Called and qualified
By Rick Johnson
The Assemblies of God does not recruit missionaries. In the
secular business world, matching diverse job descriptions with qualified
candidates would be impossible without a concerted search.
So, how does an effective blending of people and talents
come about? We rely on the Holy Spirit’s ability to speak to the hearts of
qualified people and call them into His service in the location where they can
be of greatest use to the kingdom of God. During the five years
I have served on the World Missions Committee, this principle has always proved
When new Assemblies of God missionaries are accepted, they
become part of a long-established, prayerful cooperation between the Lord of
the harvest who does the calling and the sending agency that provides the
means. He brought about our missionary mobilization process over the course of
this Fellowship’s history.
At the first General Council of the Assemblies of God in
1914, a resolution was passed, declaring that all those who claim to be called
to serve as missionaries must be properly tested in these three areas:
1. Their personal experience of “full New Testament salvation.”
2. Their divine call to missions.
3. Their physical, mental and
When the AG World Missions Executive Committee begins
examining the qualifications of missionary candidates, their entire life
histories and how they’ve prepared themselves for missions comes under
scrutiny. These potential missionaries will be living in a cross-cultural environment
and addressing life issues and daily challenges they may never have
experienced. Their academic, financial and relational preparation; their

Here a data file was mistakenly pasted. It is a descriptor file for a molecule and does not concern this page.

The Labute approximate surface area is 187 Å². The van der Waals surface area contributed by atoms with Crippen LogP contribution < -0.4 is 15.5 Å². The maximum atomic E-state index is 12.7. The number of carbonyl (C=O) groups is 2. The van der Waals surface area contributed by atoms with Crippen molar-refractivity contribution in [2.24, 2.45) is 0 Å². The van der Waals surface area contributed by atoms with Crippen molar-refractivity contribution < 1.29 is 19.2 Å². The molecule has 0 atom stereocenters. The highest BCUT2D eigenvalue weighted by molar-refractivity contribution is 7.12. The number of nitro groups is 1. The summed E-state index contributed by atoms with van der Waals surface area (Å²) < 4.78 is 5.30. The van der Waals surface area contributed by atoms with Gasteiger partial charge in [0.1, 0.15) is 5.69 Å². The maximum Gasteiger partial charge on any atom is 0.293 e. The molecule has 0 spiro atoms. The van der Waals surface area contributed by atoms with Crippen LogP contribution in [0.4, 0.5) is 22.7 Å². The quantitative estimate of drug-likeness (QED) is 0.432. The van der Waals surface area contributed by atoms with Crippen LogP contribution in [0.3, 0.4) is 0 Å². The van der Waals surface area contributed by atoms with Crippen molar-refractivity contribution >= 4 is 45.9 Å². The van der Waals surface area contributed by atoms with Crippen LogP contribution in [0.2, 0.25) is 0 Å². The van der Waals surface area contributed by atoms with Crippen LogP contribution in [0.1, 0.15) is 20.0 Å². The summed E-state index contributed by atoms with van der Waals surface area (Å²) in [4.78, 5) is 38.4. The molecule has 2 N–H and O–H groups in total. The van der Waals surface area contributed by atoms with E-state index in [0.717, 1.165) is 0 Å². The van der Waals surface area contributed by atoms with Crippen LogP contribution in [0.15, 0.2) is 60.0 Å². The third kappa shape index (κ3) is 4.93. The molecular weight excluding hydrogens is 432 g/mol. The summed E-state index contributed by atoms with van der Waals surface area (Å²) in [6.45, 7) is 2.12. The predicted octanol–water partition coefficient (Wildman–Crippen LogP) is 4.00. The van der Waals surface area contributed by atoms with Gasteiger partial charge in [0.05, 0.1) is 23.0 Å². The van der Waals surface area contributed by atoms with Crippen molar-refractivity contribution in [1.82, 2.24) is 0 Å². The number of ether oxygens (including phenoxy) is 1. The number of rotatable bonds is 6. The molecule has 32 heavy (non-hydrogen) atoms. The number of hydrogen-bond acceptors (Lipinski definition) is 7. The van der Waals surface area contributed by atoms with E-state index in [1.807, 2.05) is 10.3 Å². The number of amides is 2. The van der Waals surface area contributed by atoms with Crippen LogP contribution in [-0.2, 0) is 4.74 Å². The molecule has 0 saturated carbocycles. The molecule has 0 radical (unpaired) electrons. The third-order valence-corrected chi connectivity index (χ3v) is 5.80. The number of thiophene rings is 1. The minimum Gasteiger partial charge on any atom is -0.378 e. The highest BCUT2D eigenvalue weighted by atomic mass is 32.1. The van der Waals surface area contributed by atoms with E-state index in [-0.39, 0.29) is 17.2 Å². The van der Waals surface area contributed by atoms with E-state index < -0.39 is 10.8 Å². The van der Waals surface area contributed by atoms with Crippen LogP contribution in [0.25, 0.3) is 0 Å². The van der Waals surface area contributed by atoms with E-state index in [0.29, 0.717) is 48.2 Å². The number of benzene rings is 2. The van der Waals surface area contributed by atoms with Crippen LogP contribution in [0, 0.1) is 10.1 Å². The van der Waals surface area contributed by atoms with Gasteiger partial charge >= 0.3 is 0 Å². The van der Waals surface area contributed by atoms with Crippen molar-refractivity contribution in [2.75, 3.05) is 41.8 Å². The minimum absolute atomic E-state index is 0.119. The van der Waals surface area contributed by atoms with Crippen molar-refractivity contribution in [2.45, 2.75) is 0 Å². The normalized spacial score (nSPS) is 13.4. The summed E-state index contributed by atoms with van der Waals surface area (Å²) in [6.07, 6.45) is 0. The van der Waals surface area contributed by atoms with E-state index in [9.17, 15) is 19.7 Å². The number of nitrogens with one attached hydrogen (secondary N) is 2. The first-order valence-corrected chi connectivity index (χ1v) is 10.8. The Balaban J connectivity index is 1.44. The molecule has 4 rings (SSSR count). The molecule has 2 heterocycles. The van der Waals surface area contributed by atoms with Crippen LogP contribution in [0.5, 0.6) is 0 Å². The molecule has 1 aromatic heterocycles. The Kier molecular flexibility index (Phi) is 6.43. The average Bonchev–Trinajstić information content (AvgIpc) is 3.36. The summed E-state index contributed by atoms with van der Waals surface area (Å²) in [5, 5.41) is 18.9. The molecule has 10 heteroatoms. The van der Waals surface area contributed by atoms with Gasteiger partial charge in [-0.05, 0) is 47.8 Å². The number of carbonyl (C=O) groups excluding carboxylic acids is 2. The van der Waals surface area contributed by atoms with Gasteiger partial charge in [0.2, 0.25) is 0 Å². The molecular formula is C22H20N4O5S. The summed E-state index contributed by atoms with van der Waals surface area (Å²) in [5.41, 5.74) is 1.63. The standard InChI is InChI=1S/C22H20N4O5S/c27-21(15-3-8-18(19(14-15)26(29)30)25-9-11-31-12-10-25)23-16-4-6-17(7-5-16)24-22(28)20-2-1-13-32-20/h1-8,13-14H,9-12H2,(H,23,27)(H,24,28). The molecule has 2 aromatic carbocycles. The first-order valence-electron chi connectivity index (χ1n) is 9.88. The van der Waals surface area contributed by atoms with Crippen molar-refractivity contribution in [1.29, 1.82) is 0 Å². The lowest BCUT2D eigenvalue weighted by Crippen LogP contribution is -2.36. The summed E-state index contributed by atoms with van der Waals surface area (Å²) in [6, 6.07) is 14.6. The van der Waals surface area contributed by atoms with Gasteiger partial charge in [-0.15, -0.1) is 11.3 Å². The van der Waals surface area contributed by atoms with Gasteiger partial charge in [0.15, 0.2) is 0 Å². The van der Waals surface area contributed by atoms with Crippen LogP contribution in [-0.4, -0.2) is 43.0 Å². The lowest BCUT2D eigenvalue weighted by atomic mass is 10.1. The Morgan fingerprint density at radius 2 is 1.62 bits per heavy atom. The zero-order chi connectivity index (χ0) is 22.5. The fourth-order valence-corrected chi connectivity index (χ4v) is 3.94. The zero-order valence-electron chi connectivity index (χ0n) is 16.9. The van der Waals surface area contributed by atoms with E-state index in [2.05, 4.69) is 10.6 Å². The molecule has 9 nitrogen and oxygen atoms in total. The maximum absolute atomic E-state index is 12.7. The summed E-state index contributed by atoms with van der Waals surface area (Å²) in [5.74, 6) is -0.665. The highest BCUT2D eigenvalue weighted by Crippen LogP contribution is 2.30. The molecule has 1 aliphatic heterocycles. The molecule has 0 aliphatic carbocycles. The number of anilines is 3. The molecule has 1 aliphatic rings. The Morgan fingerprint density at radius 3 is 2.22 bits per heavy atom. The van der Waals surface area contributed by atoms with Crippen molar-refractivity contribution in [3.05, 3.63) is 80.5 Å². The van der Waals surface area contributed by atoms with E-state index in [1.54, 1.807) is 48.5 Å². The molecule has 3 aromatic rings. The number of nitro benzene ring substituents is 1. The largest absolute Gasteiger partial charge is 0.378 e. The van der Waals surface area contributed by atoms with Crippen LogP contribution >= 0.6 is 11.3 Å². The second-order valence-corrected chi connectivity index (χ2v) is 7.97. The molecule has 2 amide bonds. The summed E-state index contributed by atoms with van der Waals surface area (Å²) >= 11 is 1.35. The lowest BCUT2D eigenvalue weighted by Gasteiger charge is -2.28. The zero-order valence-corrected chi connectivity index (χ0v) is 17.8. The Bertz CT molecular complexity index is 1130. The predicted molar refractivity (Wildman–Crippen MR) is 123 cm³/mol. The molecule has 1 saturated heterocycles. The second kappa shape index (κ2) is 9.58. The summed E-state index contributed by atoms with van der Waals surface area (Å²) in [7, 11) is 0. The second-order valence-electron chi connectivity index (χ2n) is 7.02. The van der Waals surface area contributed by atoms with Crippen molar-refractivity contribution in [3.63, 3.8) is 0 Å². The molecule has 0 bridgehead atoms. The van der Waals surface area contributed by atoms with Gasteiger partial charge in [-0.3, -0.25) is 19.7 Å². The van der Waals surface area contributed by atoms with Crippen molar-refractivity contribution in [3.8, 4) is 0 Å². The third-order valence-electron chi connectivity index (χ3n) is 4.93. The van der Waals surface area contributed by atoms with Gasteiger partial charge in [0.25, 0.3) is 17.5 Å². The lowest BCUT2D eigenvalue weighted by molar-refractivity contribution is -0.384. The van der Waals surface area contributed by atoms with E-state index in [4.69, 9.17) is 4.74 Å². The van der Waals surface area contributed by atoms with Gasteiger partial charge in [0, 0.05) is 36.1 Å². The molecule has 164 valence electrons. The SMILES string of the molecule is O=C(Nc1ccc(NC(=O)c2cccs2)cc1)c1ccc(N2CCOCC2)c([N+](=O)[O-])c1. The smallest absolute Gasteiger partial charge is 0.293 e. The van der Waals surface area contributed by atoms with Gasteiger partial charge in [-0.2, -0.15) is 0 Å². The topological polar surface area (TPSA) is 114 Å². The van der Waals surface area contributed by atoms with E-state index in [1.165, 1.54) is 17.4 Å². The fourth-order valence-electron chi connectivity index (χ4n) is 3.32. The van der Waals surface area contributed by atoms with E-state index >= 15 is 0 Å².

reliability throughout their job history; and the development and level of
maturity in their Christian testimony are all factors in identifying the newest
members of our missionary team.
Many people have an idealized, even romanticized, mental
picture of missionary work. Certainly there is excitement in traveling to
another country and integrating with another culture. But missionary ministry
is also hard work. A level of spiritual warfare inevitably comes to bear when
followers of Christ take the good news into the enemy’s territory. Candidates
must be able to meet challenges they are not even aware of as they begin the
Within this spectrum of personal qualifications, where does
God’s call to missionary ministry fit? The answer is at the very foundation of
our selection process. As every individual or couple comes to be interviewed,
we seek for a certain conviction that God has laid His hand upon them. What
will enable them to remain in an environment if things they plan do not come
about? What will keep them committed to the task when they are tired and
discouraged, low on funds, far from family, or possibly even opposed by local
authorities? As a committee, we want to hear how God has led them to this
Every personal testimony is unique. Some describe how God
spoke to them as children, and they have spent their lives preparing for this
moment. Listening to such personal narratives, committee members are very aware
of our responsibility to stay spiritually tender before the Lord of the harvest
and discern what He is saying to us regarding His will for a person’s life.
On occasion, someone may have fulfilled many of the steps in
preparation for missionary service, yet we realize something still needs to be
completed. Perhaps the person needs to demonstrate more job stability or
financial accountability. Perhaps ministerial education or experience is
lacking. We may ask a candidate to continue in a ministerial role another year
or two. In almost every instance, people who have been delayed in the